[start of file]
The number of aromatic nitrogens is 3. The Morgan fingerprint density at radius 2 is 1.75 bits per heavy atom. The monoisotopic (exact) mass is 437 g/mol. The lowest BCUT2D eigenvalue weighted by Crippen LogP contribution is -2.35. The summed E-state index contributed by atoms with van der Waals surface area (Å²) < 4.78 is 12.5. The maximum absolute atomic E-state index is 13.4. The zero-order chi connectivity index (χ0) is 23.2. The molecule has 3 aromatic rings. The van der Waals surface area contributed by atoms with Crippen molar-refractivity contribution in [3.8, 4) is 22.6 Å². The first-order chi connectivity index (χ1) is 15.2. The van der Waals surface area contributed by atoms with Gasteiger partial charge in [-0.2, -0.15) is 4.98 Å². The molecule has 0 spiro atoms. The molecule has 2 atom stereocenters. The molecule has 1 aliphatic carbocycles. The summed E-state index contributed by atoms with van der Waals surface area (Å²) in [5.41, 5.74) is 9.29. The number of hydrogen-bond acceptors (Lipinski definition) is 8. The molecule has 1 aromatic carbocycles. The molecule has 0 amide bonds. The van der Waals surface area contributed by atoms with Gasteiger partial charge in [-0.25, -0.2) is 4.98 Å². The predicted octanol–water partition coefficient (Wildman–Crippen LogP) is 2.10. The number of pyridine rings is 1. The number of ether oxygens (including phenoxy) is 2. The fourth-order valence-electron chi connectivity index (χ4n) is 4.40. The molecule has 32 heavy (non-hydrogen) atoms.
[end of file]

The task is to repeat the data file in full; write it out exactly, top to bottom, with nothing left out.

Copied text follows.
The number of aromatic nitrogens is 3. The Morgan fingerprint density at radius 2 is 1.75 bits per heavy atom. The monoisotopic (exact) mass is 437 g/mol. The lowest BCUT2D eigenvalue weighted by Crippen LogP contribution is -2.35. The summed E-state index contributed by atoms with van der Waals surface area (Å²) < 4.78 is 12.5. The maximum absolute atomic E-state index is 13.4. The zero-order chi connectivity index (χ0) is 23.2. The molecule has 3 aromatic rings. The van der Waals surface area contributed by atoms with Crippen molar-refractivity contribution in [3.8, 4) is 22.6 Å². The first-order chi connectivity index (χ1) is 15.2. The van der Waals surface area contributed by atoms with Gasteiger partial charge in [-0.2, -0.15) is 4.98 Å². The molecule has 0 spiro atoms. The molecule has 2 atom stereocenters. The molecule has 1 aliphatic carbocycles. The summed E-state index contributed by atoms with van der Waals surface area (Å²) in [5.41, 5.74) is 9.29. The number of hydrogen-bond acceptors (Lipinski definition) is 8. The molecule has 1 aromatic carbocycles. The molecule has 0 amide bonds. The van der Waals surface area contributed by atoms with Gasteiger partial charge in [-0.25, -0.2) is 4.98 Å². The predicted octanol–water partition coefficient (Wildman–Crippen LogP) is 2.10. The number of pyridine rings is 1. The number of ether oxygens (including phenoxy) is 2. The fourth-order valence-electron chi connectivity index (χ4n) is 4.40. The molecule has 32 heavy (non-hydrogen) atoms.